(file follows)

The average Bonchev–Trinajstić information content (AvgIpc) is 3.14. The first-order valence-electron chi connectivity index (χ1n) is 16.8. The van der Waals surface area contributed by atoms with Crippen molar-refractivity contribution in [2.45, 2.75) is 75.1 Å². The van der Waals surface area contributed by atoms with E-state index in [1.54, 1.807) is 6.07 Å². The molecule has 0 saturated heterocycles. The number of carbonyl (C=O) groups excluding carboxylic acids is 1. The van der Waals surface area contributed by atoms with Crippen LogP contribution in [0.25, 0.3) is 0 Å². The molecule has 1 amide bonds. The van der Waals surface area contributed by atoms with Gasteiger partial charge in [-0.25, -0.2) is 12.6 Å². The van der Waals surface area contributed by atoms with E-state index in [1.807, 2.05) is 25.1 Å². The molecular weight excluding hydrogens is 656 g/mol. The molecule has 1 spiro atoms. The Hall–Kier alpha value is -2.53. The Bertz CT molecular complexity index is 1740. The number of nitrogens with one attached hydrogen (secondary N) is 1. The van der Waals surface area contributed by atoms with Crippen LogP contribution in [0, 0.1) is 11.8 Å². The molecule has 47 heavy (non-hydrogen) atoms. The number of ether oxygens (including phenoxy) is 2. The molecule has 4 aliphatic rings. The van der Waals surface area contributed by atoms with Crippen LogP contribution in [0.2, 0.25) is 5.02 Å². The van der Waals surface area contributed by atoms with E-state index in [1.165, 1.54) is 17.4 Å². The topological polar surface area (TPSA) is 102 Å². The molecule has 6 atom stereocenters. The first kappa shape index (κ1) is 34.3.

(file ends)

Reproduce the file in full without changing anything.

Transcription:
The average Bonchev–Trinajstić information content (AvgIpc) is 3.14. The first-order valence-electron chi connectivity index (χ1n) is 16.8. The van der Waals surface area contributed by atoms with Crippen molar-refractivity contribution in [2.45, 2.75) is 75.1 Å². The van der Waals surface area contributed by atoms with E-state index in [1.54, 1.807) is 6.07 Å². The molecule has 0 saturated heterocycles. The number of carbonyl (C=O) groups excluding carboxylic acids is 1. The van der Waals surface area contributed by atoms with Crippen LogP contribution in [0.25, 0.3) is 0 Å². The molecule has 1 amide bonds. The van der Waals surface area contributed by atoms with Gasteiger partial charge in [-0.25, -0.2) is 12.6 Å². The van der Waals surface area contributed by atoms with E-state index in [1.807, 2.05) is 25.1 Å². The molecular weight excluding hydrogens is 656 g/mol. The molecule has 1 spiro atoms. The Hall–Kier alpha value is -2.53. The Bertz CT molecular complexity index is 1740. The number of nitrogens with one attached hydrogen (secondary N) is 1. The van der Waals surface area contributed by atoms with Crippen LogP contribution in [0, 0.1) is 11.8 Å². The molecule has 47 heavy (non-hydrogen) atoms. The number of ether oxygens (including phenoxy) is 2. The molecule has 4 aliphatic rings. The van der Waals surface area contributed by atoms with Crippen LogP contribution in [0.2, 0.25) is 5.02 Å². The van der Waals surface area contributed by atoms with E-state index in [1.165, 1.54) is 17.4 Å². The topological polar surface area (TPSA) is 102 Å². The molecule has 6 atom stereocenters. The first kappa shape index (κ1) is 34.3.